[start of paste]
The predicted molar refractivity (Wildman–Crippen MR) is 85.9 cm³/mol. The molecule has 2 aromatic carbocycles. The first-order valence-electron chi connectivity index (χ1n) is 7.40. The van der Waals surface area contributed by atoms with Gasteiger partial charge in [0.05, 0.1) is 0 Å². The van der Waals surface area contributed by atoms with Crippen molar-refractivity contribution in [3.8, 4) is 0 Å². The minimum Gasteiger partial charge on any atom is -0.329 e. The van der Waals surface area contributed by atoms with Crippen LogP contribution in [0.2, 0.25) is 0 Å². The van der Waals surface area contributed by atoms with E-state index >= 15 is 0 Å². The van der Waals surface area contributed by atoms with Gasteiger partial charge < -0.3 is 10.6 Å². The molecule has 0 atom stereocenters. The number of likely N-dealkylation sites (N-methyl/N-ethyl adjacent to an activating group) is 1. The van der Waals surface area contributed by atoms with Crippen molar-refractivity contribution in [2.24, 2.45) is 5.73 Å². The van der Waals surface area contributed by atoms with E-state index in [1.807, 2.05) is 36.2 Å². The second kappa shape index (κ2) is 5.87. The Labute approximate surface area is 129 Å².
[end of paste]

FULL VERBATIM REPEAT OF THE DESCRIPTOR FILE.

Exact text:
The predicted molar refractivity (Wildman–Crippen MR) is 85.9 cm³/mol. The molecule has 2 aromatic carbocycles. The first-order valence-electron chi connectivity index (χ1n) is 7.40. The van der Waals surface area contributed by atoms with Gasteiger partial charge in [0.05, 0.1) is 0 Å². The van der Waals surface area contributed by atoms with Crippen molar-refractivity contribution in [3.8, 4) is 0 Å². The minimum Gasteiger partial charge on any atom is -0.329 e. The van der Waals surface area contributed by atoms with Crippen LogP contribution in [0.2, 0.25) is 0 Å². The van der Waals surface area contributed by atoms with E-state index >= 15 is 0 Å². The van der Waals surface area contributed by atoms with Gasteiger partial charge < -0.3 is 10.6 Å². The molecule has 0 atom stereocenters. The number of likely N-dealkylation sites (N-methyl/N-ethyl adjacent to an activating group) is 1. The van der Waals surface area contributed by atoms with Crippen molar-refractivity contribution in [2.24, 2.45) is 5.73 Å². The van der Waals surface area contributed by atoms with E-state index in [1.807, 2.05) is 36.2 Å². The second kappa shape index (κ2) is 5.87. The Labute approximate surface area is 129 Å².